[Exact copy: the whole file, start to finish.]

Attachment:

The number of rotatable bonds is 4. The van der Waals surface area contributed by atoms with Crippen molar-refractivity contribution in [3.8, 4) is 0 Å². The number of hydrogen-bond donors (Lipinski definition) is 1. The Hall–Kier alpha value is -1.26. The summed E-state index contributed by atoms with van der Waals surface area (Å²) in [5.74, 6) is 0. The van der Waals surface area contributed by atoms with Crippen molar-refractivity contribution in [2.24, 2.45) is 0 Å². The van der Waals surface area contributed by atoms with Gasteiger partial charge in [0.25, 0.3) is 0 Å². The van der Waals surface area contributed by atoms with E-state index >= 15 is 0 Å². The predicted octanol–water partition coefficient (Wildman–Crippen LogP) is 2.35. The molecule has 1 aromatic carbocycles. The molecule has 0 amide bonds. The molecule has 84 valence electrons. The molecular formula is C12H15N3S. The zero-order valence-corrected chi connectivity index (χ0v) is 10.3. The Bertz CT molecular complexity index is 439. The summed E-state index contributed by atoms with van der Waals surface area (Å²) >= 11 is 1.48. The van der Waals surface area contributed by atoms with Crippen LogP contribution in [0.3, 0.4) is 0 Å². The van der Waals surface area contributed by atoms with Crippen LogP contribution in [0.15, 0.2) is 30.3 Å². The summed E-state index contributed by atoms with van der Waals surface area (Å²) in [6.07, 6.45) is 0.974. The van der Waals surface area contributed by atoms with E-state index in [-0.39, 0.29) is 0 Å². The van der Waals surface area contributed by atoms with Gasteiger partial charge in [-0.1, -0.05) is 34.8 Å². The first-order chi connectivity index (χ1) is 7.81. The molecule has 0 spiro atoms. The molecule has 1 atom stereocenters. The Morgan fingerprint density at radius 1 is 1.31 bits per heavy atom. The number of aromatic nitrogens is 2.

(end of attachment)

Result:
The number of rotatable bonds is 4. The van der Waals surface area contributed by atoms with Crippen molar-refractivity contribution in [3.8, 4) is 0 Å². The number of hydrogen-bond donors (Lipinski definition) is 1. The Hall–Kier alpha value is -1.26. The summed E-state index contributed by atoms with van der Waals surface area (Å²) in [5.74, 6) is 0. The van der Waals surface area contributed by atoms with Crippen molar-refractivity contribution in [2.24, 2.45) is 0 Å². The van der Waals surface area contributed by atoms with Gasteiger partial charge in [0.25, 0.3) is 0 Å². The van der Waals surface area contributed by atoms with E-state index >= 15 is 0 Å². The predicted octanol–water partition coefficient (Wildman–Crippen LogP) is 2.35. The molecule has 1 aromatic carbocycles. The molecule has 0 amide bonds. The molecule has 84 valence electrons. The molecular formula is C12H15N3S. The zero-order valence-corrected chi connectivity index (χ0v) is 10.3. The Bertz CT molecular complexity index is 439. The summed E-state index contributed by atoms with van der Waals surface area (Å²) >= 11 is 1.48. The van der Waals surface area contributed by atoms with Crippen LogP contribution in [0.3, 0.4) is 0 Å². The van der Waals surface area contributed by atoms with Crippen LogP contribution in [0.15, 0.2) is 30.3 Å². The summed E-state index contributed by atoms with van der Waals surface area (Å²) in [6.07, 6.45) is 0.974. The van der Waals surface area contributed by atoms with E-state index in [-0.39, 0.29) is 0 Å². The van der Waals surface area contributed by atoms with Gasteiger partial charge in [-0.1, -0.05) is 34.8 Å². The first-order chi connectivity index (χ1) is 7.81. The molecule has 0 spiro atoms. The molecule has 1 atom stereocenters. The Morgan fingerprint density at radius 1 is 1.31 bits per heavy atom. The number of aromatic nitrogens is 2.